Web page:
He’s done quite well at it. You’d be hard-pressed to find an actor with a more varied resume than the Montreal native, who made his first movie way back in 1951, The Butler’s Night Off.

Shatner did Shakespeare at Stratford, and he’s one of the only actors to have ever made a movie in Esperanto, a “planned” language from the late 19th century which proponents hoped would break down linguistic barriers. Sadly, the movie, Incubus, didn’t do boffo box office when it was released in 1965.

His spoken word version of the Beatles psychedelic Lucy in the Sky With Diamond didn’t sell all that well, either, but over the years has come to be considered a camp classic. “I was asked by the Beatles to try and inject some life into their song,” he deadpans.

Pre-Star Trek he had guest spots in TV series like The Twilight Zone, The Outer Limits, and Alfred Hitchcock Presents; post-Star Trek he had success in series like TJ Hooker and Boston Legal.

For many people, though, he is known as Captain James Kirk of the SS Enterprise. A role that he almost didn’t get, because there was another Captain in the original Star Trek pilot.

“They made a pilot with an actor called Jeffrey Hunter, who was popular at the time,” relates Shatner.

“And with Leonard, who was playing Spock. The pilot didn’t work for NBC, but they were intrigued by the idea. So they asked [Gene] Roddenberry to make another pilot and recast everybody. But they held onto Leonard.

“I was in New York doing something or other. They called me and asked would I come in and take a look at this pilot, with the idea of playing this captain. So I flew in, and saw the [previous] pilot in a screening room. I was impressed by the imagination behind it, but I saw why NBC might not have picked it up – it was deadly serious. So I suggested a lighter tone. They agreed, and it sold.”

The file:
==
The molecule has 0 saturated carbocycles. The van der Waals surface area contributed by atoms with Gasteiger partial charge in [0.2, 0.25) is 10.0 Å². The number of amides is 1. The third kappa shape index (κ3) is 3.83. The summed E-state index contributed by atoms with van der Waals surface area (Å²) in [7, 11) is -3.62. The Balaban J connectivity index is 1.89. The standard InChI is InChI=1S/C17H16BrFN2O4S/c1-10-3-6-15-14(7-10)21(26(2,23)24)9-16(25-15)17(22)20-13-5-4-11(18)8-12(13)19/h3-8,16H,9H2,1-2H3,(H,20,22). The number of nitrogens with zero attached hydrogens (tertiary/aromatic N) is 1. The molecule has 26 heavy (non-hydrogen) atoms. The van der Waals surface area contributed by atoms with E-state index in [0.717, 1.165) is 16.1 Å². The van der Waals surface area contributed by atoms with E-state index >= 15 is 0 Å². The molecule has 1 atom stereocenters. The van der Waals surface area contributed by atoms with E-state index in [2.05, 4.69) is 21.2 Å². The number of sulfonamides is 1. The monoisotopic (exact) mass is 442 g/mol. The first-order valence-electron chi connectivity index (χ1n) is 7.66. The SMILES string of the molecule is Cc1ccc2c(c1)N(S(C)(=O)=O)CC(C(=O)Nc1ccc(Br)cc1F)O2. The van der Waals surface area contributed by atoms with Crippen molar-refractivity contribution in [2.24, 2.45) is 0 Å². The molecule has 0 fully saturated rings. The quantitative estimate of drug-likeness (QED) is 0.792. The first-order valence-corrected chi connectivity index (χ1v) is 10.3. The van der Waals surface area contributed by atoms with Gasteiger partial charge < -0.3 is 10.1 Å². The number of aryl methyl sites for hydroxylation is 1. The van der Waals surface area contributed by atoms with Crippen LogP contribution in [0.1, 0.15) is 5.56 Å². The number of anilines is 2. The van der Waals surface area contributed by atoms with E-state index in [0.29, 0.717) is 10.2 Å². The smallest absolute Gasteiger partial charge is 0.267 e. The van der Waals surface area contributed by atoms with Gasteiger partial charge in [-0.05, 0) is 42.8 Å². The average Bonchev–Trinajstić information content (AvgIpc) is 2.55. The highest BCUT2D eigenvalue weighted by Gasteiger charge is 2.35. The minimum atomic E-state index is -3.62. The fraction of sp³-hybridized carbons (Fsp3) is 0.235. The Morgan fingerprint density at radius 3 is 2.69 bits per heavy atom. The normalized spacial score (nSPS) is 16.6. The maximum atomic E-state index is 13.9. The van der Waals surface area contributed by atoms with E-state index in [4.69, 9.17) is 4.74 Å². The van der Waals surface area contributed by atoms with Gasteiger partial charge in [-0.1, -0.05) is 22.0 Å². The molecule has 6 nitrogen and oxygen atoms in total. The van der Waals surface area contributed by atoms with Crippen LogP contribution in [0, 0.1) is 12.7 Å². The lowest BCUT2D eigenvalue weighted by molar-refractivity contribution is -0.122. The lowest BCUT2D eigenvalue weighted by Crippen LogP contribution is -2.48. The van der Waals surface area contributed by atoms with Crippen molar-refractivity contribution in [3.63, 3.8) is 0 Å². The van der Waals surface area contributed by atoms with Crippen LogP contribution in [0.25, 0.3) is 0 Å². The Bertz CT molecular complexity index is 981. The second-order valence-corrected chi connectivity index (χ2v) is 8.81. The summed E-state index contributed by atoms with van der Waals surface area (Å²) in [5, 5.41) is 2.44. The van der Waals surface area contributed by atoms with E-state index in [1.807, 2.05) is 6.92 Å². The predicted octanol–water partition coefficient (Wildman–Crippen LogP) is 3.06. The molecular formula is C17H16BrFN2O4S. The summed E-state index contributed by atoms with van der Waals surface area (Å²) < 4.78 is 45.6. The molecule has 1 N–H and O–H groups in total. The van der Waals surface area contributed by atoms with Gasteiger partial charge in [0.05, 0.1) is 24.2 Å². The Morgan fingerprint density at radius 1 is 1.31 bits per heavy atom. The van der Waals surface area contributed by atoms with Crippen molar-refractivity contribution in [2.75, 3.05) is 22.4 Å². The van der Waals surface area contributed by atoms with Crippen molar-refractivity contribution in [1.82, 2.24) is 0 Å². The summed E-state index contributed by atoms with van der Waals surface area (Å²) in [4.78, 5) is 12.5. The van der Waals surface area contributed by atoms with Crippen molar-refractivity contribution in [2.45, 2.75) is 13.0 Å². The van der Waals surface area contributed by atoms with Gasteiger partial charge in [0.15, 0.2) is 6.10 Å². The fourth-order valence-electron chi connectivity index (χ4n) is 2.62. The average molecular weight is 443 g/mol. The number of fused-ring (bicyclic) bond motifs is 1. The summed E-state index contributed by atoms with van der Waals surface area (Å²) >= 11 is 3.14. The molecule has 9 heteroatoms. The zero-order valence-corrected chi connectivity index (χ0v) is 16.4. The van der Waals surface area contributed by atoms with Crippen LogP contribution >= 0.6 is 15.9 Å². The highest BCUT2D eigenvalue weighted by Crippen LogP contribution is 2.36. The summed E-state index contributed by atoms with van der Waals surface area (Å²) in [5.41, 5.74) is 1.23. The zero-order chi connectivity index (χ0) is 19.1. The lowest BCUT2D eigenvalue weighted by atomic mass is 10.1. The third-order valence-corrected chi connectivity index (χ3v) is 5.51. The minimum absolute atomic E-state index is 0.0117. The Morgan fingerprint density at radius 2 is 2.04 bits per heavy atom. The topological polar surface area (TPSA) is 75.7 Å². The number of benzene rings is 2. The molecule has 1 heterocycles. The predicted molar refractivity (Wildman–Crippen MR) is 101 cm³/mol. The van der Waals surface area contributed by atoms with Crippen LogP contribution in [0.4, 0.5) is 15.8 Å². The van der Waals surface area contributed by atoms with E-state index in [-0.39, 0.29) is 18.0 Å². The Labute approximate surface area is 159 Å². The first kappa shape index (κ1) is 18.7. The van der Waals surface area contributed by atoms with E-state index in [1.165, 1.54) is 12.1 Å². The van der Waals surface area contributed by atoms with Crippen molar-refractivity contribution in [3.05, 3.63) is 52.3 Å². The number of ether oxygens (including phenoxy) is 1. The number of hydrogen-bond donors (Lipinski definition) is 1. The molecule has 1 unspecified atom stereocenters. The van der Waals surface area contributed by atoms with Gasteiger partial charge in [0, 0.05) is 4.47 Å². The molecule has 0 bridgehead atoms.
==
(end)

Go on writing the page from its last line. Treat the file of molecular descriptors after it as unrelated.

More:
Star Trek wasn’t a huge success out of the box, but picked up fans in syndication and Shatner found himself back on the bridge of the Enterprise in 1979, starring in seven Star Trek movies before ceding control to other captains. Which, as it turns out, is the concept behind his forthcoming Star Trek documentary, The Captains.

“I’m talking to all the captains of Star Trek,” explains Shatner. “I’m hoping to find things out about them that even they themselves don’t know. And in the process find out about myself.”

He does sound like he gets a little bored with Star Trek questions, though. Asked about his favourite episode, or the goofiest Star Trek collectible he’s come across, he sounds a bit exasperated.